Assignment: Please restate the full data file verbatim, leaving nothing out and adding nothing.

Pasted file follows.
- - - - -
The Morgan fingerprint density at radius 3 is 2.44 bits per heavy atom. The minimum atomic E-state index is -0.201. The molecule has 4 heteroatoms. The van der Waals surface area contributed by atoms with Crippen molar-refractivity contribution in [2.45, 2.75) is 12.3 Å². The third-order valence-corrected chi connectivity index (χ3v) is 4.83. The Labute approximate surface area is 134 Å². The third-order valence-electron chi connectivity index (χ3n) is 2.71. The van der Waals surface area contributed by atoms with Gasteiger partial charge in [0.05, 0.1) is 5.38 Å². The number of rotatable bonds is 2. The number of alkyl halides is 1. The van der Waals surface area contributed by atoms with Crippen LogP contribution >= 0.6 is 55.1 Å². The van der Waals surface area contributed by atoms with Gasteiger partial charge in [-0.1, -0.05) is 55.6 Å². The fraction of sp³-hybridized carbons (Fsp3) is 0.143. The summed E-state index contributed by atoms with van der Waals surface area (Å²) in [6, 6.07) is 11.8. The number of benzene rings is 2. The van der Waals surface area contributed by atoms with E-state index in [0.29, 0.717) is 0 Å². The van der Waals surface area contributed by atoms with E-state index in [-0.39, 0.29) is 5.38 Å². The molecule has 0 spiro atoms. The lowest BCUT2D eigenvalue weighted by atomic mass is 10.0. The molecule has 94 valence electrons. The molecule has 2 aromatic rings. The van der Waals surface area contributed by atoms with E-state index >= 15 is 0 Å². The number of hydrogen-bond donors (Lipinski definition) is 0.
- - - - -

The Morgan fingerprint density at radius 3 is 2.44 bits per heavy atom. The minimum atomic E-state index is -0.201. The molecule has 4 heteroatoms. The van der Waals surface area contributed by atoms with Crippen molar-refractivity contribution in [2.45, 2.75) is 12.3 Å². The third-order valence-corrected chi connectivity index (χ3v) is 4.83. The Labute approximate surface area is 134 Å². The third-order valence-electron chi connectivity index (χ3n) is 2.71. The van der Waals surface area contributed by atoms with Gasteiger partial charge in [0.05, 0.1) is 5.38 Å². The number of rotatable bonds is 2. The number of alkyl halides is 1. The van der Waals surface area contributed by atoms with Crippen LogP contribution >= 0.6 is 55.1 Å². The van der Waals surface area contributed by atoms with Gasteiger partial charge in [-0.1, -0.05) is 55.6 Å². The fraction of sp³-hybridized carbons (Fsp3) is 0.143. The summed E-state index contributed by atoms with van der Waals surface area (Å²) in [6, 6.07) is 11.8. The number of benzene rings is 2. The van der Waals surface area contributed by atoms with E-state index in [0.29, 0.717) is 0 Å². The van der Waals surface area contributed by atoms with E-state index in [-0.39, 0.29) is 5.38 Å². The molecule has 0 spiro atoms. The lowest BCUT2D eigenvalue weighted by atomic mass is 10.0. The molecule has 94 valence electrons. The molecule has 2 aromatic rings. The van der Waals surface area contributed by atoms with E-state index >= 15 is 0 Å². The number of hydrogen-bond donors (Lipinski definition) is 0.